I have to admit that, similar to Slice of Cherry, for the longest time I didn't really like any of the characters in Bleeding Violet. Wyatt seemed like a nice enough guy some of the time, but other times he was a stereotypical cold, ruthless Mortmaine, or even just a jerk who was mean to Hanna, a newcomer, for no reason other than that she was new (admittedly, in Portero, being new means you're practically an entirely different species, one that's not worth the effort to get to know). Rosalee was prickly and often seemed unworthy of the Hanna's devotion. Hanna was prickly, too, to a lesser degree. She was also prone to violence, and her incredibly deep devotion to her mother had an uncomfortable tendency to make her mother more important to her than anyone else, including herself.

Then I got to know the characters a bit more. I still didn't always like what they did, but I understood why they did those things, and I could empathize with them. Rosalee's father was a hard man who automatically assumed that her ingrained attractiveness to others meant that she was sleeping around with everyone...which prompted Rosalee to go out of her way to piss him off by doing everything he didn't want her to do. Hanna had grown up knowing about her father's fascination with her mother, and that fascination became such a part of her that, when she finally did meet her mother and literally had nowhere else to go, her mother became her primary focus and reason for existing. Wyatt's family included several ruthless badass types, the sort that others in Portero looked up to - it was a lot for him to live up to, especially since he wasn't always sure that their way was the best way. It also didn't help that Wyatt was forced to keep secrets about himself from everyone, even his friends. Even in a town as weird as Portero, Wyatt, who's not entirely human, is weirder than most.

Even when I still wasn't quite sure I liked any of the characters, I kept reading because of the strange, somewhat surreal world. On her first day of school, Hanna sees people crying about people-shaped glass statues, gets called a "transy," is told she and everyone else must wear earplugs while at school, and is spoken to by the image of a girl on the cover of one of her textbooks. Prior to arriving at Portero, Hanna would hallucinate being able to hear her dead father speaking to her - in Portero, she starts being able to see him, and he can tell her things she doesn't already know and do things for her that she can't do. Swan, Hanna's beloved wooden toy, starts protecting her, even from herself. The line between what's real and what isn't gets really blurry, until finally it just plain disappears.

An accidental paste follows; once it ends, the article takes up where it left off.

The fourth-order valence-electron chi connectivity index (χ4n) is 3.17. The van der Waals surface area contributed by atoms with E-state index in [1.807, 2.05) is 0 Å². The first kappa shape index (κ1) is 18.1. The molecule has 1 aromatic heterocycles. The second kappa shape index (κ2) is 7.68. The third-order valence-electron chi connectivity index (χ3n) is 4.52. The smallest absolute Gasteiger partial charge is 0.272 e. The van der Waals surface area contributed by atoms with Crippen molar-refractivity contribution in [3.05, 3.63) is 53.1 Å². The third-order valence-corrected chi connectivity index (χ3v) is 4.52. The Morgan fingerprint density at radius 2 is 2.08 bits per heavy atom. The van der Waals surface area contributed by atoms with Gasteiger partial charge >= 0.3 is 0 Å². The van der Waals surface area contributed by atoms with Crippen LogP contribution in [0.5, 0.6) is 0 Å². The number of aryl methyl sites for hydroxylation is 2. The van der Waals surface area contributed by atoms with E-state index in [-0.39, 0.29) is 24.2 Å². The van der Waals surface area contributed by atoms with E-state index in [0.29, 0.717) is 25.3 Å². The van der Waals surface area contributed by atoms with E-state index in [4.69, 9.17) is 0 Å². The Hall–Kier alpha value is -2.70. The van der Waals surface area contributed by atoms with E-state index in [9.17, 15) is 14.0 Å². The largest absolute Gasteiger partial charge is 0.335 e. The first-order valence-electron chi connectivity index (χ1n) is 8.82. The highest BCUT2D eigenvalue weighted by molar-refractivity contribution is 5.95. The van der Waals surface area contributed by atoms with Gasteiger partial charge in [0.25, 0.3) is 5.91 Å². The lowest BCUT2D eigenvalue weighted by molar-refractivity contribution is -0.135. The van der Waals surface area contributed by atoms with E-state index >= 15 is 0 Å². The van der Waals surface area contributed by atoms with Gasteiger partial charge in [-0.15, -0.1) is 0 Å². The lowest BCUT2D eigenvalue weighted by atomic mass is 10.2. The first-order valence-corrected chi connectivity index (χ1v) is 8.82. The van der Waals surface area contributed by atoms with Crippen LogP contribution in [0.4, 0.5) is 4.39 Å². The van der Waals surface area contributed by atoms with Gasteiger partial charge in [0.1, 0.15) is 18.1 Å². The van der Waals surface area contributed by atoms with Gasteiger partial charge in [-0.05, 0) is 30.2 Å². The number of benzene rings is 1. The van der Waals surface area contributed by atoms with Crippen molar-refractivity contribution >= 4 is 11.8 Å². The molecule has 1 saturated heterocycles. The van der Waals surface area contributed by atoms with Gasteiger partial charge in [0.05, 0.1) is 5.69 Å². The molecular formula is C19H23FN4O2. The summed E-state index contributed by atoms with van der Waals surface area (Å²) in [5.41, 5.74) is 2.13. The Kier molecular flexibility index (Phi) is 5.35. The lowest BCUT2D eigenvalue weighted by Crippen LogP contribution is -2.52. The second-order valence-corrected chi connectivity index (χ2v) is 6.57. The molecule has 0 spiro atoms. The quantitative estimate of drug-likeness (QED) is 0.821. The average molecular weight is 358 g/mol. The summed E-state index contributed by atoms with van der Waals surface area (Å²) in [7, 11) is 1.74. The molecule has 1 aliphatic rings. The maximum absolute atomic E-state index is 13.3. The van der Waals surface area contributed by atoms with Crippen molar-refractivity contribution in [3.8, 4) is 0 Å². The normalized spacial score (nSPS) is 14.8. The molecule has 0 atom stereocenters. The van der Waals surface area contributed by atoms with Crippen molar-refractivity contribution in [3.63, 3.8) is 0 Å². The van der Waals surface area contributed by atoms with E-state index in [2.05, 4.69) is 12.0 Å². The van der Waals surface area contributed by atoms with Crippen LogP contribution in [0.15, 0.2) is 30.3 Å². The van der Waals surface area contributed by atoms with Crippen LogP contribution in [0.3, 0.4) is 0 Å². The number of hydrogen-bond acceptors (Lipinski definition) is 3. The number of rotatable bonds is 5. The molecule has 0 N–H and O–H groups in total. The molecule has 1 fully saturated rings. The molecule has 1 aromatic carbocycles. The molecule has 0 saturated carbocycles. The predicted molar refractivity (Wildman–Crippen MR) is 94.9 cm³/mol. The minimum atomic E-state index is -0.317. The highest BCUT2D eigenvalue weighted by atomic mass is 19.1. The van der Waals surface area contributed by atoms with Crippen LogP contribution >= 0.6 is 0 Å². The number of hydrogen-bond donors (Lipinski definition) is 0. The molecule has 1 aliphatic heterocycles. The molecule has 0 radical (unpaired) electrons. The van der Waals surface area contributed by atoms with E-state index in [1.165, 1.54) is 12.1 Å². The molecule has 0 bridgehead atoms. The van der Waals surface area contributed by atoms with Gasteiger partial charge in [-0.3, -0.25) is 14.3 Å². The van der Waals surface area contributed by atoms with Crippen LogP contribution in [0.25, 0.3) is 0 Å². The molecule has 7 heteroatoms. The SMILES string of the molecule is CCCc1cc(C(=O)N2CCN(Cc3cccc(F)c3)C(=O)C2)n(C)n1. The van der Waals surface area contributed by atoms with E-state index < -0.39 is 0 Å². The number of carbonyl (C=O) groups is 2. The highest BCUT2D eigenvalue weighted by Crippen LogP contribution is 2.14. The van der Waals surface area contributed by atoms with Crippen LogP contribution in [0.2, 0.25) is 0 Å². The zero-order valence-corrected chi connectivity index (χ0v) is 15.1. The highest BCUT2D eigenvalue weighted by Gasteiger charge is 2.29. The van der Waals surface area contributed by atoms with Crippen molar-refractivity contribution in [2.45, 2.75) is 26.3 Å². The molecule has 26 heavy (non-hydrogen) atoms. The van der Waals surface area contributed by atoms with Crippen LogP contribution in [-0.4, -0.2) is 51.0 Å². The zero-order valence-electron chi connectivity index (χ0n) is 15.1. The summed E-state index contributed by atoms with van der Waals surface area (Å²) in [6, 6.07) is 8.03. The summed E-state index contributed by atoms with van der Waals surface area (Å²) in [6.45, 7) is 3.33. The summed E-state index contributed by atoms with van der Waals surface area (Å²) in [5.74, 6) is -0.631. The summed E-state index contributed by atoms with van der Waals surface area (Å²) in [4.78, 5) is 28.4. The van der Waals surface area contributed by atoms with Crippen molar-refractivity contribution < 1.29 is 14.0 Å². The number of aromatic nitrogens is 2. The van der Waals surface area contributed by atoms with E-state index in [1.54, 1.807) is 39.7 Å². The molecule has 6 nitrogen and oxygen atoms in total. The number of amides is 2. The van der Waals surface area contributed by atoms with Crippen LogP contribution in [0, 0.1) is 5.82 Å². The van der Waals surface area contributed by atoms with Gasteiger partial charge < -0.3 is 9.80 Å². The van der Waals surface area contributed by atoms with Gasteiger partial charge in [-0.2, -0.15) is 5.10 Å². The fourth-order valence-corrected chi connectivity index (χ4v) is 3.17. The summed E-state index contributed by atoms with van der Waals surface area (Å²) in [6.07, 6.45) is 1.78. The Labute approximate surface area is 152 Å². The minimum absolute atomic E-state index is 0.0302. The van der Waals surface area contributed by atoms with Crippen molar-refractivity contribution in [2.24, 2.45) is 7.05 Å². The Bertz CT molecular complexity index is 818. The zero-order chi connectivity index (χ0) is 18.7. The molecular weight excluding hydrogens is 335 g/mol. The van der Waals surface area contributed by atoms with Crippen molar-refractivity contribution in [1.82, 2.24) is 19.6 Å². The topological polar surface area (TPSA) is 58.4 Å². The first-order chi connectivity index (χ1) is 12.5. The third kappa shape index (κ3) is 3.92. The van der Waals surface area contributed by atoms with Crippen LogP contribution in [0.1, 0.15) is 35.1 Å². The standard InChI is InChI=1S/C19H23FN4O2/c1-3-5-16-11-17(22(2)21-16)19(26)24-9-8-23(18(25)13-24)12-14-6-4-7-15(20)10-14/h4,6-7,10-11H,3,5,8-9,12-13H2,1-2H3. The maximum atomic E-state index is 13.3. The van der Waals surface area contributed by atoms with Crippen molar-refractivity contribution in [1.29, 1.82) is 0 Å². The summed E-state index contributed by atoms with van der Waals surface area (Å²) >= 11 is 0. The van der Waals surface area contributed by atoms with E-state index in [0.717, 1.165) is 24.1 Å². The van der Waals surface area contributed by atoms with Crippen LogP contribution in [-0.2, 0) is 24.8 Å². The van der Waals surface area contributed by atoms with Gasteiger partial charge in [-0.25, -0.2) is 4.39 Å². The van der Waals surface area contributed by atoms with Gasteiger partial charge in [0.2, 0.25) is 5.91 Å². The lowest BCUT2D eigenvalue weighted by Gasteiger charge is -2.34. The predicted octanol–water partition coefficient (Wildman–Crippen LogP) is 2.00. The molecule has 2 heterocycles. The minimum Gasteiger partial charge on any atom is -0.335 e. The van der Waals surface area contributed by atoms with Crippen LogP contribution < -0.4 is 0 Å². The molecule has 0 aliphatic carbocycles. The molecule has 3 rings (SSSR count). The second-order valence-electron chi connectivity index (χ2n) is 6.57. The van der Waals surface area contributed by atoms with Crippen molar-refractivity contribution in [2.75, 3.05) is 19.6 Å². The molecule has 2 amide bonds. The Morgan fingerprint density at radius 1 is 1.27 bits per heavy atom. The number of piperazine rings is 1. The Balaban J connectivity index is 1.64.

This was a quick read for me, and, as I reached the end of the book, I couldn't really guess how things were going to turn out. I knew that Hanna and Wyatt were somehow going to still be together, but (slight spoiler) I didn't know how Reeves was going to manage that after Hanna betrayed him. Had the book been set anywhere but Portero, I'm not actually sure Hanna and Wyatt's relationship could have been mended, but Porterenes seem to have a different way of looking at things.

I didn't know if Hanna's mother was going to survive, and I didn't know if she would still be willing to have Hanna around, even if she did survive. Then I sort of forgot all the things I didn't know for a while, and just enjoyed watching all the bits and pieces that had shown up throughout the book suddenly come together to provide Hanna with a completely awesome way to survive, kick butt, and cause really powerful Porterenes' jaws to drop in stunned shock. You have to be open-minded to be a Porterene, but Hanna, whose perception of reality is skewed at best, puts Porterenes to shame.